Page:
National Geographic : 1921 Jul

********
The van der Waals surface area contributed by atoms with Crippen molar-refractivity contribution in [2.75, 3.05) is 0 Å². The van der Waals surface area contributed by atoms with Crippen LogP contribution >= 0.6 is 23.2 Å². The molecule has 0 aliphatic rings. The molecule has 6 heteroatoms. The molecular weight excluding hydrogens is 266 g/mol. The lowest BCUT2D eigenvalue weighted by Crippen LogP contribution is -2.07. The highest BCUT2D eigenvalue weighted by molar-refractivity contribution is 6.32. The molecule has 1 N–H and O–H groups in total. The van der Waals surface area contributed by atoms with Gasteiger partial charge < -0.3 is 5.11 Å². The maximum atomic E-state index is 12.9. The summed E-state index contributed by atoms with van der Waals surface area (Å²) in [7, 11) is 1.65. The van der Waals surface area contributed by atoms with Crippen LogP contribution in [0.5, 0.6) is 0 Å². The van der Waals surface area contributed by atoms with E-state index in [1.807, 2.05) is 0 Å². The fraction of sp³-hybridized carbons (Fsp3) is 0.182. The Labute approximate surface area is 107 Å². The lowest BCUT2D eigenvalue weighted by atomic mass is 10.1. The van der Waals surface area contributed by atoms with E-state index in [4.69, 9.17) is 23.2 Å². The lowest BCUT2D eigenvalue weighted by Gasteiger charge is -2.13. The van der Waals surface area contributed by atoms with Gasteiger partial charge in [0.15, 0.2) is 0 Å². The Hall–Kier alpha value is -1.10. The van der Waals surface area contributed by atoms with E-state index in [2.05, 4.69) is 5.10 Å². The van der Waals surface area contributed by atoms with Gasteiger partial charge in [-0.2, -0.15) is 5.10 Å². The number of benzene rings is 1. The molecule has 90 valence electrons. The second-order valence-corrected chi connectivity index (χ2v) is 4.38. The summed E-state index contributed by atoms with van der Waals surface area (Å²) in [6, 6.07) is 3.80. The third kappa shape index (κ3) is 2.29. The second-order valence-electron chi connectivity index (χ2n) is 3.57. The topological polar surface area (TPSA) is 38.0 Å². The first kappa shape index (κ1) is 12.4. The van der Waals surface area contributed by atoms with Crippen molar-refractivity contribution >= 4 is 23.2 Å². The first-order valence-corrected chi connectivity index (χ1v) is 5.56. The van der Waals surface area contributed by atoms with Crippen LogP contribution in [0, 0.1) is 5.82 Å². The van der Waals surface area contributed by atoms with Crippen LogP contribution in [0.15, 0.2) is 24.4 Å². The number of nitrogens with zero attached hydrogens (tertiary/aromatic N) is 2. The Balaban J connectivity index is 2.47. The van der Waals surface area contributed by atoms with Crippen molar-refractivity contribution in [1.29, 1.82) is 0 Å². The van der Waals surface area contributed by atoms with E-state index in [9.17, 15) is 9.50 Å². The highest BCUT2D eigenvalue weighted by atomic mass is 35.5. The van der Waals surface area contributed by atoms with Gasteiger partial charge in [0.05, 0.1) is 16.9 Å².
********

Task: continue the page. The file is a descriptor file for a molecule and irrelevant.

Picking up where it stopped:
THE NATIONAL GEOGRAPIIlC MAGAZINE Photograph b FISHING CRAFT AT GLOUCEST At the beginning of the Revolutionary Wa second only to Marblehead as a fishing port. Tl a blow during that period from which it did no the Civil War. ployed at sea on board a ship are called "sailors" by landsmen, but seamen narrow the embrace of the term down to those who can steer, equip, repair, and handle the canvas of a sailing craft under sea conditions. All others are deck-hands and seamen. Sailors of the orthodox class even go a step further and designate all the per sonnel of a steamer as "steamboat-men." They consider the terms "seamen" and "sailor" to be sacred to ships driven by wind and canvas. It has been my privilege to sail and steam the oceans in many kinds of craft, ranging from the ro mantic full - rigged clipper ship to the oil burning greyhounds of twenty-knot speed, and from the grace ful, sea-kindly Grand Bank fishing schooner to the sturdy steam trawler of North Sea type; but in all my voyaging I am in clined to the belief that the only real "sailors" we have to day, in this mechan ical age, are to be found in the Bank fishermen of North America's At 1antic coasts. The sailors I refer to are the crews of the beautiful fishing schooners that sail out of the fishing ports of Newfound land, the Mnaritime Provinces of Canada, and the New England States of America; and the ports which claim most of them are Lunenburg, in y Herbert B. Turner Nova Scotia, and Gloucester and Bos ton, in Massachusetts. ar, Gloucester was These deep-sea fish ie industry suffered it fully revive until ermen are a distinct ive type peculiar to the North American Atlantic coast. Racially they are from the sturdy pioneer breeds of Highland Scotch, Hanoverian German, \Vest Country English, and West Irish which settled in Newfoundland, eastern Canada, Maine, and Massachusetts when America was young. Landing on the shores of the new land, they made their homes above tide-water and farmed, cut timber, and fished. To reach their markets they had to use the sea, and they built their own vessels to transport their goods. The succeeding generations of men were, therefore, farmers, fishermen, wood workers, and sailors.